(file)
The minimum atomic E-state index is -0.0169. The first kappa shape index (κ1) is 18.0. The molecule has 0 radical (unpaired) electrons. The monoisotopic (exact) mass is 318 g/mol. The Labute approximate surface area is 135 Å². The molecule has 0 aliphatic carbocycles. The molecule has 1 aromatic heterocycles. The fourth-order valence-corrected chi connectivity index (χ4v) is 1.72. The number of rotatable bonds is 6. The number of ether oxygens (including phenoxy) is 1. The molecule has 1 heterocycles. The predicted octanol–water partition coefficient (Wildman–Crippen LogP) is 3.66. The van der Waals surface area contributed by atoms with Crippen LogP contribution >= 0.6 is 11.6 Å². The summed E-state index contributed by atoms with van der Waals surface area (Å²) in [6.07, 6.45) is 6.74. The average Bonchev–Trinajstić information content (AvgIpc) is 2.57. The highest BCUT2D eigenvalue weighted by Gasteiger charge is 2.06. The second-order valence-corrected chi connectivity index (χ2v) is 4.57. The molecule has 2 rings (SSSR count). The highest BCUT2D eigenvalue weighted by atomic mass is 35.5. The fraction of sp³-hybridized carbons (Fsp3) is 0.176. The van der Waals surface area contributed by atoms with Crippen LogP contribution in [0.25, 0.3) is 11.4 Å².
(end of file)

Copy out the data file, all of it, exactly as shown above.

The minimum atomic E-state index is -0.0169. The first kappa shape index (κ1) is 18.0. The molecule has 0 radical (unpaired) electrons. The monoisotopic (exact) mass is 318 g/mol. The Labute approximate surface area is 135 Å². The molecule has 0 aliphatic carbocycles. The molecule has 1 aromatic heterocycles. The fourth-order valence-corrected chi connectivity index (χ4v) is 1.72. The number of rotatable bonds is 6. The number of ether oxygens (including phenoxy) is 1. The molecule has 1 heterocycles. The predicted octanol–water partition coefficient (Wildman–Crippen LogP) is 3.66. The van der Waals surface area contributed by atoms with Crippen LogP contribution >= 0.6 is 11.6 Å². The summed E-state index contributed by atoms with van der Waals surface area (Å²) in [6.07, 6.45) is 6.74. The average Bonchev–Trinajstić information content (AvgIpc) is 2.57. The highest BCUT2D eigenvalue weighted by Gasteiger charge is 2.06. The second-order valence-corrected chi connectivity index (χ2v) is 4.57. The molecule has 2 rings (SSSR count). The highest BCUT2D eigenvalue weighted by atomic mass is 35.5. The fraction of sp³-hybridized carbons (Fsp3) is 0.176. The van der Waals surface area contributed by atoms with Crippen LogP contribution in [0.25, 0.3) is 11.4 Å².